Sources: Ryberg Was Offered Loftis' Job
As last week's political hatchet job against S.C. Treasurer Curtis Loftis continues to unravel , the Columbia insiders who orchestrated the plot are beginning to turn on one another - revealing specific details of their botched intrigue.
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#1 Feb 8, 2012
Greg Ryberg is such a sore looser and money hungry politician.
#2 Feb 9, 2012
S.C. Sen. Greg Ryberg has been a vocal (and occasionally effective) critic of South Carolina’s underperforming state pension fund. Just last September, in fact, he published a piece that ran in numerous papers decrying the fund’s soaring liabilities.
“The retirement system, nearly solvent and fully funded in 1999, now carries a $13 billion unfunded actuarial accrued liability,” Ryberg wrote.“The system fell to these depths because over the previous decade politicians heaped out generous new benefits with no realistic plan to pay for them. The government simply said ‘yes’ and then hoped that it would turn out OK.”
We agree with that diagnosis …
Unfortunately, Ryberg’s efforts to fix the fund’s problems have gone nowhere for years – thanks in large part to the fact that he’s an irascible noodnik (which is putting it politely).
Thankfully, State Treasurer Curtis Loftis has assumed a much more aggressive, effective leadership role in addressing problems with the state’s pension fund. Not only has Loftis embraced specific reforms aimed at reducing the fund’s liabilities, more recently he’s drawn long-overdue attention to the investment side of the equation – decrying the soaring bureaucratic budgets and skyrocketing investment fees our state has racked up as its fund continues to underperform its peers.
What has Loftis received in exchange for performing this invaluable service on behalf of taxpayers?
That’s easy … last week he took a hatchet in the back from a corrupt cabal of retirement commissioners and self-serving politicians … with a jealous Ryberg delivering the main blow (ostensibly in the hopes of landing Loftis’ job for himself).
Joining in the intrigue against Loftis was S.C. Gov. Nikki Haley … who as we’ve pointed out has a very sketchy history when it comes to advocating on behalf of pension fund reform (but a consistent hatred for Loftis).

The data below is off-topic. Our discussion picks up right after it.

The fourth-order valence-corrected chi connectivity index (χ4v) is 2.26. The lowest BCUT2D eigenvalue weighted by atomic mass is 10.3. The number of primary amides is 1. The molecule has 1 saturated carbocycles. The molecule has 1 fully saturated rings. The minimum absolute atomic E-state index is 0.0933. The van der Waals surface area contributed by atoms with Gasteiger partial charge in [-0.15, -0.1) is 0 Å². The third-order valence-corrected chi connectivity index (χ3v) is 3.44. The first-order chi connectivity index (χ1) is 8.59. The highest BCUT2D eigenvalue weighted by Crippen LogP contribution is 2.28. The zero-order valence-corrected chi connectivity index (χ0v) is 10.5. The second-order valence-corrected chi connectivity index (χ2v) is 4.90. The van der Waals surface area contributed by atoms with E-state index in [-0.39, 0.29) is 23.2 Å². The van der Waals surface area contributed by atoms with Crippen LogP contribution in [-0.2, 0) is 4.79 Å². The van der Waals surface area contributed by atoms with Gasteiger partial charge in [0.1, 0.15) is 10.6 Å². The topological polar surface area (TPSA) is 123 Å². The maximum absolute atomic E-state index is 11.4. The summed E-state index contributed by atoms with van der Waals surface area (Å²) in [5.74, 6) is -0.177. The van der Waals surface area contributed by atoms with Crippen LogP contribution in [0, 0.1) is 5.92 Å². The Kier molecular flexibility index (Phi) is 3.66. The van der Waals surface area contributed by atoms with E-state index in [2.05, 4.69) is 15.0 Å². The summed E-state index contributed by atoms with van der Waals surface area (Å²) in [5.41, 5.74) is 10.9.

Whether Haley or Ryberg want to admit it, Loftis has put this issue on the map … not only articulating the basic problems associated with the pension fund’s ongoing decline (it lost $1.8 billion of its $26.2 billion value over the last six months) but proposing a range of common sense solutions aimed at restoring its solvency and sustainability.
Shouldn’t everybody be rallying around these reforms?
Yes … but that’s not what’s happening.
Ryberg – with Haley’s support – is hoping to accomplish legislatively what the good ol’ boy pension fund scammers couldn’t accomplish via their carefully-calculated character assassination attempt.
Specifically, Ryberg has offered an amendment to a broader government restructuring bill that would remove the State Treasurer from the S.C. Retirement Investment System Commission (SCRSIC)– silencing the lone voice for reform on this panel while simultaneously removing its only direct line of accountability to the voters.
Does that sound like a good idea to you?
Of course not …
#3 Feb 9, 2012
Fortunately, Loftis isn’t taking the threat lying down.
“Senator Ryberg is leading the effort to have the popularly elected State Treasurer removed from the Retirement Investment Commission,” Loftis wrote on his Facebook page Thursday morning.“He does not believe the people of SC deserve a voice in the spending of YOUR 27 BILLION dollars.”
Well … technically it’s $24.3 billion now … and this is state retirees’ money, although as we have seen pension fund costs are routinely passed on to state taxpayers. But Loftis’ point is well-taken … this is a pot of money that’s bigger than the state’s annual budget and we’re going to completely remove the one line of public accountability over it?
In addition to being flat out wrong on this issue, Ryberg is also being sneaky about it – attempting to attach his amendment to a broader government restructuring bill in the hopes no one will notice what he’s trying to do.
State Senators should reject Ryberg’s amendment. In fact, we’ll be publishing a list of which ones do reject it – and more importantly which ones don’t.
Unlike Haley – whose appointee to this commission is part of the problem – Loftis has made transparency and accountability more than just campaign slogans as they relate to this fund. For that he deserves credit, not punishment.
As for Ryberg, he needs to put aside his petty jealousies and insider allegiances and get behind Loftis’ reform efforts rather than continuing to conspire with the governor’s office in an attempt to derail them.
#4 Feb 9, 2012
Someone needs to look into Ryberg's appointment for summary court judge in Aiken County. Patrick Dorn Sullivan was suspended from the bench for 21 months because he committed Federal wire fraud after altering the SC Supreme Court's order of his initial suspension without pay. He altered the order of reinstatement in an attempt to receive his county taxpayer funded pay and then faxed the altered order (wire fraud) to the Aiken County Administrator, Clay Killian. Ryberg has many skeletons in his closet too. Is Ryberg recommending reappointing his corrupt and dishonest judge - his initial four year term expired April 2011?
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